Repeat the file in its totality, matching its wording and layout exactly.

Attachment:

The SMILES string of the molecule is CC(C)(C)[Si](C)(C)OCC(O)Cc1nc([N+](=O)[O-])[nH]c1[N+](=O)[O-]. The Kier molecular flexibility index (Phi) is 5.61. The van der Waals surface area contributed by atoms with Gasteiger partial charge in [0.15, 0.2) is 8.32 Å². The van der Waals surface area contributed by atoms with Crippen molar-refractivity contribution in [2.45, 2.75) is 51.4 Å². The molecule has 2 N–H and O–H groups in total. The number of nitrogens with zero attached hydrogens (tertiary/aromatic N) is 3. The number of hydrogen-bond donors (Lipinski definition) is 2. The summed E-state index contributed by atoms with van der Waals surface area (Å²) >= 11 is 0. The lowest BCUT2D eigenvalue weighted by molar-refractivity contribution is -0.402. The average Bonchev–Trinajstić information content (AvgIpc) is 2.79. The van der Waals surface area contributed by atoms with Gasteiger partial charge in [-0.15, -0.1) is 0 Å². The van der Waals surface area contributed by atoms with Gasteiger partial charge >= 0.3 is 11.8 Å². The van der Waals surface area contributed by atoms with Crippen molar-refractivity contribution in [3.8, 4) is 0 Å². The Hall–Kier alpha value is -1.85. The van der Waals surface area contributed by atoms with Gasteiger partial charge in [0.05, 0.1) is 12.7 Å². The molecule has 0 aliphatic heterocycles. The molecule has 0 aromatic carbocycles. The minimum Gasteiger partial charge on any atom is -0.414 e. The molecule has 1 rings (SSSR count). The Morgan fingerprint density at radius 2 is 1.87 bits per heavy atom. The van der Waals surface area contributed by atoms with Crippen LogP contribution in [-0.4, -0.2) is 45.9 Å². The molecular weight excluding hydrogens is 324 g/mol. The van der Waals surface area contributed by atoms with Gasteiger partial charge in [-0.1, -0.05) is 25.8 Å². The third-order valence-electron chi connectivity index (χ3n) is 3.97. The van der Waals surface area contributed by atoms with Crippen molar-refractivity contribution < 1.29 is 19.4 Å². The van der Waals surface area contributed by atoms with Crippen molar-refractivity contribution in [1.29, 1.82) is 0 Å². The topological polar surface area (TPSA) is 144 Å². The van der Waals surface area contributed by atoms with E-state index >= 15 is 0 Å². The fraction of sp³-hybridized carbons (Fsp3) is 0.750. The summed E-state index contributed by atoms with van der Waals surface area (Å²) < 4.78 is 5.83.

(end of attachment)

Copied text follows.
The SMILES string of the molecule is CC(C)(C)[Si](C)(C)OCC(O)Cc1nc([N+](=O)[O-])[nH]c1[N+](=O)[O-]. The Kier molecular flexibility index (Phi) is 5.61. The van der Waals surface area contributed by atoms with Gasteiger partial charge in [0.15, 0.2) is 8.32 Å². The van der Waals surface area contributed by atoms with Crippen molar-refractivity contribution in [2.45, 2.75) is 51.4 Å². The molecule has 2 N–H and O–H groups in total. The number of nitrogens with zero attached hydrogens (tertiary/aromatic N) is 3. The number of hydrogen-bond donors (Lipinski definition) is 2. The summed E-state index contributed by atoms with van der Waals surface area (Å²) >= 11 is 0. The lowest BCUT2D eigenvalue weighted by molar-refractivity contribution is -0.402. The average Bonchev–Trinajstić information content (AvgIpc) is 2.79. The van der Waals surface area contributed by atoms with Gasteiger partial charge in [-0.15, -0.1) is 0 Å². The van der Waals surface area contributed by atoms with Gasteiger partial charge >= 0.3 is 11.8 Å². The van der Waals surface area contributed by atoms with Crippen molar-refractivity contribution in [3.8, 4) is 0 Å². The Hall–Kier alpha value is -1.85. The van der Waals surface area contributed by atoms with Gasteiger partial charge in [0.05, 0.1) is 12.7 Å². The molecule has 0 aliphatic heterocycles. The molecule has 0 aromatic carbocycles. The minimum Gasteiger partial charge on any atom is -0.414 e. The molecule has 1 rings (SSSR count). The Morgan fingerprint density at radius 2 is 1.87 bits per heavy atom. The van der Waals surface area contributed by atoms with Crippen LogP contribution in [-0.4, -0.2) is 45.9 Å². The molecular weight excluding hydrogens is 324 g/mol. The van der Waals surface area contributed by atoms with Gasteiger partial charge in [-0.1, -0.05) is 25.8 Å². The third-order valence-electron chi connectivity index (χ3n) is 3.97. The van der Waals surface area contributed by atoms with Crippen molar-refractivity contribution < 1.29 is 19.4 Å². The van der Waals surface area contributed by atoms with Crippen molar-refractivity contribution in [1.29, 1.82) is 0 Å². The topological polar surface area (TPSA) is 144 Å². The van der Waals surface area contributed by atoms with E-state index >= 15 is 0 Å². The fraction of sp³-hybridized carbons (Fsp3) is 0.750. The summed E-state index contributed by atoms with van der Waals surface area (Å²) < 4.78 is 5.83.